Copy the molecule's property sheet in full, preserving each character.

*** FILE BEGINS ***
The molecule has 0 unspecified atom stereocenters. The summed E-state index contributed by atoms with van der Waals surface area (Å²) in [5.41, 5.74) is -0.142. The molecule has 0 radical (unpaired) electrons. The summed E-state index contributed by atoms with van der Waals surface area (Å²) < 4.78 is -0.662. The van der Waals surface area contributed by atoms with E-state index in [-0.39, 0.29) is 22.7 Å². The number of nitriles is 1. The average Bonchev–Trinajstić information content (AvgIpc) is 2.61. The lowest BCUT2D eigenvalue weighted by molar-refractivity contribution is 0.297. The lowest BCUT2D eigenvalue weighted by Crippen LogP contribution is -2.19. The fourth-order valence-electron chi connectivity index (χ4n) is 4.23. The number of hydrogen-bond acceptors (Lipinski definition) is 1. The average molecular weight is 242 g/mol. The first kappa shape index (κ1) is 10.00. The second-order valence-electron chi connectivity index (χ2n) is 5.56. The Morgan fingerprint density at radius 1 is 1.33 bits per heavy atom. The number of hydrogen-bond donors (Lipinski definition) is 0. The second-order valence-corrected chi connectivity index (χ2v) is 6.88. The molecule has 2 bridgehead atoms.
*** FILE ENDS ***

The molecule has 0 unspecified atom stereocenters. The summed E-state index contributed by atoms with van der Waals surface area (Å²) in [5.41, 5.74) is -0.142. The molecule has 0 radical (unpaired) electrons. The summed E-state index contributed by atoms with van der Waals surface area (Å²) < 4.78 is -0.662. The van der Waals surface area contributed by atoms with E-state index in [-0.39, 0.29) is 22.7 Å². The number of nitriles is 1. The average Bonchev–Trinajstić information content (AvgIpc) is 2.61. The lowest BCUT2D eigenvalue weighted by molar-refractivity contribution is 0.297. The lowest BCUT2D eigenvalue weighted by Crippen LogP contribution is -2.19. The fourth-order valence-electron chi connectivity index (χ4n) is 4.23. The number of hydrogen-bond acceptors (Lipinski definition) is 1. The average molecular weight is 242 g/mol. The first kappa shape index (κ1) is 10.00. The second-order valence-electron chi connectivity index (χ2n) is 5.56. The Morgan fingerprint density at radius 1 is 1.33 bits per heavy atom. The number of hydrogen-bond donors (Lipinski definition) is 0. The second-order valence-corrected chi connectivity index (χ2v) is 6.88. The molecule has 2 bridgehead atoms.